Q: Is there a ‘new normal’ in terms of trading, and what does it mean for active managers?
David Weinstein: The new normal is that stocks will continue to trade faster. That’s due to a confluence of factors from retail participation to high frequency trading. Things are happening in compressed timelines. Individual securities are loved, hated and back to being loved within weeks or months. In that environment, you need to be ready to exit positions and enter new stocks that had previously been out of reach quickly. We’ve done things as a firm, both from a product standpoint and for existing strategies, to be more nimble in our trading.
Q: Getting back to individual stocks, what stops the market from having other experiences similar to what has happened to GameStop’s stock?
David Weinstein: Over the long term, I think you can expect some type of regulation that prevents this volatile activity from continuing. A certain amount of volatility is good, but you don’t want stocks exhibiting this type of volatility. It reduces confidence in capital markets and destabilizes the financial establishment, which usually doesn’t end well for anyone. So, while we don’t know what it will look like yet, I expect some type of regulation and for much of that scrutiny to be focused on options markets.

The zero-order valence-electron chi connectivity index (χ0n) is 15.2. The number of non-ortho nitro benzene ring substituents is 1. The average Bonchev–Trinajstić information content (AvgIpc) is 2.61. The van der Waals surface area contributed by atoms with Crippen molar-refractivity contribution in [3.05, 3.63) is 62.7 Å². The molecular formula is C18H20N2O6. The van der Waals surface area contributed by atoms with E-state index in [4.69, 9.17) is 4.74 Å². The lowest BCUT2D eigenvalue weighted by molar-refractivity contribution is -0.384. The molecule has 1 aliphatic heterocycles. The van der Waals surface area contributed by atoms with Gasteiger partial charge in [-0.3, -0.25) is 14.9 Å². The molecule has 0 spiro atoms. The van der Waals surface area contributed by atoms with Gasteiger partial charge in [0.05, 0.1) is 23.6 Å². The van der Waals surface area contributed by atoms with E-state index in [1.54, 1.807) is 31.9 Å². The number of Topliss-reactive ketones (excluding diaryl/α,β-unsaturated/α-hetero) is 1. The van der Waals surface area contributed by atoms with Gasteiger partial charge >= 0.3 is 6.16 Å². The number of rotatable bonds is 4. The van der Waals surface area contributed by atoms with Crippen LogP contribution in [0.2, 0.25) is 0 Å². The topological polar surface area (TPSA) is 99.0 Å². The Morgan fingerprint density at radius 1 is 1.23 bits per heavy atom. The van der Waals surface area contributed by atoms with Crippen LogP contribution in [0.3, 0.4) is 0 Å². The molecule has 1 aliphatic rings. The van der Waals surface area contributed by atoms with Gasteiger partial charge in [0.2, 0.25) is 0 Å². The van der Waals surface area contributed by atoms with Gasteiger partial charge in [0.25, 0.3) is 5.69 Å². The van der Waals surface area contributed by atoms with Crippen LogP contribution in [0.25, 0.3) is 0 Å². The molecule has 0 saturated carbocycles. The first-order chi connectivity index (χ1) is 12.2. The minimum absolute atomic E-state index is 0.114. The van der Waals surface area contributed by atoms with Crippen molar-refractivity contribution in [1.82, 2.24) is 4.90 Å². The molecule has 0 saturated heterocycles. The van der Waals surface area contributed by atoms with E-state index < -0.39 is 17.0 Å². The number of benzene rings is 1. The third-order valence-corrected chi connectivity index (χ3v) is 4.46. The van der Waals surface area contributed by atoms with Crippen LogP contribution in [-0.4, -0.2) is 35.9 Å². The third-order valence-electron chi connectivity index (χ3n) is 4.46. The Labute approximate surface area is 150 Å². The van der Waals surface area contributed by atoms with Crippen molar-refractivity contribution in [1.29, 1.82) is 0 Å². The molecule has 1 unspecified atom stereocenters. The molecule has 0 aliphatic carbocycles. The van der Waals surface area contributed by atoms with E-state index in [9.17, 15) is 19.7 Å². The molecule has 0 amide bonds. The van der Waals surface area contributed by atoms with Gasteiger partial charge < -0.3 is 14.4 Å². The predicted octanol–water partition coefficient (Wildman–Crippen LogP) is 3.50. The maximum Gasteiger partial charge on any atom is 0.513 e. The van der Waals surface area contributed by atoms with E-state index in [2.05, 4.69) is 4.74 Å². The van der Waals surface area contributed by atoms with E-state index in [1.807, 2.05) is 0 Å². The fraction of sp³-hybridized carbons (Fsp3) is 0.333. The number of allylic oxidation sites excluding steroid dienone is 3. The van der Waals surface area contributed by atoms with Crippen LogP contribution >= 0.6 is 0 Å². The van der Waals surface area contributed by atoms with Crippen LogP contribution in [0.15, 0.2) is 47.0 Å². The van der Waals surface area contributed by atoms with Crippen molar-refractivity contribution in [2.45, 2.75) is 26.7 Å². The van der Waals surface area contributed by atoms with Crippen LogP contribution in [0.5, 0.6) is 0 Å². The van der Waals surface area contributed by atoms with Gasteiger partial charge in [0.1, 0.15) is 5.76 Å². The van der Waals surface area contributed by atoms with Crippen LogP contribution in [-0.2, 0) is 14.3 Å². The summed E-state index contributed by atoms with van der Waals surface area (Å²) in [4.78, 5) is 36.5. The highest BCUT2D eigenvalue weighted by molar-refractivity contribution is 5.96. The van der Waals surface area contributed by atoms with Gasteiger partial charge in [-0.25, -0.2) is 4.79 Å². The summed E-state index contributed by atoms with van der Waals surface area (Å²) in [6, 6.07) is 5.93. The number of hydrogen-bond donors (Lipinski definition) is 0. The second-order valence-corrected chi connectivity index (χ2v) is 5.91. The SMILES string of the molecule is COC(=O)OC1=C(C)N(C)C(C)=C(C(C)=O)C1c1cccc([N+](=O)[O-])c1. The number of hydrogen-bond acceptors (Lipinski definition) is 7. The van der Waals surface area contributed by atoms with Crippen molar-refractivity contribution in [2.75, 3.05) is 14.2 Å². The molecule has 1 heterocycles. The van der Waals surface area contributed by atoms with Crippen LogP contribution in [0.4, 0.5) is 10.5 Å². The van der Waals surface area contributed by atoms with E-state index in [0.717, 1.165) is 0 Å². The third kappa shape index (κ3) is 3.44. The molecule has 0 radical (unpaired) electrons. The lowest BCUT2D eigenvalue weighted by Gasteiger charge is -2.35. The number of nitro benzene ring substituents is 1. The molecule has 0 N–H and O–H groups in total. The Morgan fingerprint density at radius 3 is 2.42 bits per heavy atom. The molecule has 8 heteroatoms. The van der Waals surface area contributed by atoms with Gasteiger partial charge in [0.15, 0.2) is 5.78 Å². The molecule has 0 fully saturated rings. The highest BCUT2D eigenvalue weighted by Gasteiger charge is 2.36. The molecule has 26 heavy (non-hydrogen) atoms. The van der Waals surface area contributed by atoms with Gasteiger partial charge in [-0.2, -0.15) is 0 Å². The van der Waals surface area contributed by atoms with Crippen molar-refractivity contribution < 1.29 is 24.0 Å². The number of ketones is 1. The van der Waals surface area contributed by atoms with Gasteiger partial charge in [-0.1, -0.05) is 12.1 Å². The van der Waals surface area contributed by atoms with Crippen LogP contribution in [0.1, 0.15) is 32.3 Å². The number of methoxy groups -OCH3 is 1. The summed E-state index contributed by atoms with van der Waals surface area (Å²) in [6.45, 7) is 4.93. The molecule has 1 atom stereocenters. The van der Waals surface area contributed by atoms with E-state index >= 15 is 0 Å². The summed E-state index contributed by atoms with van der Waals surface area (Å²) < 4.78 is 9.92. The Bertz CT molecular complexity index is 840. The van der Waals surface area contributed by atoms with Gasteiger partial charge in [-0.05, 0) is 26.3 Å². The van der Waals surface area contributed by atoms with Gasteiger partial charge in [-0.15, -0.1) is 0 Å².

Q: Does last week teach us anything about shorting?
Michael Honkamp: I think it reinforces the risks in shorting. There are broken companies out there that receive shorting attention, but sometimes these trades are as crowded as the long investments in some of the market’s tech darlings. When the herd thinks a company is broken it only takes one news event to shift the tide the other way. And, as this week has shown, it doesn’t even have to be good news about the company. It can simply be news that there are too many people short a position and they may need to get out of it.
Another thing people tend to misunderstand about shorting is that when you are short a stock and it goes down in value, your exposure to the market decreases. So, if you want to keep that same market exposure, you have to continue shorting that stock. It’s an inherently riskier way to manage a portfolio than a long-only strategy.
Q: Do these short squeezes from retail investors pose a systemic risk to markets?
David Weinstein: No, although I’ll caveat that answer by saying that the next few weeks could be choppy. The current squeeze does not present a systemic risk equivalent to, for example, the financial crisis. The notional values aren’t large enough and I expect exchanges and regulators to step in if things deteriorate further. It can really hurt some hedge funds and the people who invest in them, but this is not big enough to be a systemic risk.
It is easy to get caught up in the frenzy and hype of the recent market events. Everyone likes to find winners for their portfolios and outsized winners are even better. But chasing speculative investments is a risky proposition.
In our view, these types of environments underscore the importance of financial advisors, consultants and other fiduciaries. They keep investors’ worst impulses in check, and keep them focused on a long-term goal. In the end, their clients will probably be thankful they sat this one out.